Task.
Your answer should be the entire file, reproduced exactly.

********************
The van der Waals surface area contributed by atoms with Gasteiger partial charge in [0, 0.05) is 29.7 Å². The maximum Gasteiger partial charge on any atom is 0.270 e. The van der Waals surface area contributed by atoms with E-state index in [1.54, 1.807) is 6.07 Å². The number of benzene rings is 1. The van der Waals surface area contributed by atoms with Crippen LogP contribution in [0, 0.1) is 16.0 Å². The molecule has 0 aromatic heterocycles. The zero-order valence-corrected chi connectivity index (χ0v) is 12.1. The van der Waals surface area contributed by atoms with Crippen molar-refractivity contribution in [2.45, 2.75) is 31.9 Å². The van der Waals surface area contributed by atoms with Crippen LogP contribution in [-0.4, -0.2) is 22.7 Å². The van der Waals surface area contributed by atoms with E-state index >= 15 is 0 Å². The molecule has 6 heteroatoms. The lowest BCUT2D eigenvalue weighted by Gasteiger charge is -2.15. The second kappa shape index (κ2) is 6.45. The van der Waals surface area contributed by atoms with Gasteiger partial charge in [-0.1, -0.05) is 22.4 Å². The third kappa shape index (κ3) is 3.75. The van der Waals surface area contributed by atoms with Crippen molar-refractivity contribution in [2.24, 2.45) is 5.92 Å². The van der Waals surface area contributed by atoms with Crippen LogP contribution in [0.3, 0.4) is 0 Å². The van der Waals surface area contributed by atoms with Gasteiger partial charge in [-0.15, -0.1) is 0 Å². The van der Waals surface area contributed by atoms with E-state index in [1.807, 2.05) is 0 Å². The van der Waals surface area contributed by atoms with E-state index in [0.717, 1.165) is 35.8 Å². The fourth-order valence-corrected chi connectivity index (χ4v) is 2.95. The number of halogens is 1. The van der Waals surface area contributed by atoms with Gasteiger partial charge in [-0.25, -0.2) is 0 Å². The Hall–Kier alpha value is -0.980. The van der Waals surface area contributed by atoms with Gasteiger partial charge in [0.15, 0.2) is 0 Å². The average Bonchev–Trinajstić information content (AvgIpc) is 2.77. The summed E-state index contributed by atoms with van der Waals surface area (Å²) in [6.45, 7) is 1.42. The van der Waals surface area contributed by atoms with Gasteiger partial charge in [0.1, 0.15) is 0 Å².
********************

The van der Waals surface area contributed by atoms with Gasteiger partial charge in [0, 0.05) is 29.7 Å². The maximum Gasteiger partial charge on any atom is 0.270 e. The van der Waals surface area contributed by atoms with E-state index in [1.54, 1.807) is 6.07 Å². The number of benzene rings is 1. The van der Waals surface area contributed by atoms with Crippen LogP contribution in [0, 0.1) is 16.0 Å². The molecule has 0 aromatic heterocycles. The zero-order valence-corrected chi connectivity index (χ0v) is 12.1. The van der Waals surface area contributed by atoms with Crippen molar-refractivity contribution in [2.45, 2.75) is 31.9 Å². The van der Waals surface area contributed by atoms with Crippen LogP contribution in [-0.4, -0.2) is 22.7 Å². The van der Waals surface area contributed by atoms with E-state index >= 15 is 0 Å². The molecule has 6 heteroatoms. The lowest BCUT2D eigenvalue weighted by Gasteiger charge is -2.15. The second kappa shape index (κ2) is 6.45. The van der Waals surface area contributed by atoms with Gasteiger partial charge in [-0.1, -0.05) is 22.4 Å². The third kappa shape index (κ3) is 3.75. The van der Waals surface area contributed by atoms with Crippen molar-refractivity contribution in [2.24, 2.45) is 5.92 Å². The van der Waals surface area contributed by atoms with Crippen LogP contribution in [0.3, 0.4) is 0 Å². The van der Waals surface area contributed by atoms with Gasteiger partial charge in [-0.15, -0.1) is 0 Å². The van der Waals surface area contributed by atoms with E-state index in [1.807, 2.05) is 0 Å². The van der Waals surface area contributed by atoms with E-state index in [0.717, 1.165) is 35.8 Å². The fourth-order valence-corrected chi connectivity index (χ4v) is 2.95. The number of halogens is 1. The van der Waals surface area contributed by atoms with Gasteiger partial charge in [-0.25, -0.2) is 0 Å². The Hall–Kier alpha value is -0.980. The van der Waals surface area contributed by atoms with Gasteiger partial charge in [0.15, 0.2) is 0 Å². The average Bonchev–Trinajstić information content (AvgIpc) is 2.77. The summed E-state index contributed by atoms with van der Waals surface area (Å²) in [6.45, 7) is 1.42. The van der Waals surface area contributed by atoms with Gasteiger partial charge in [0.1, 0.15) is 0 Å².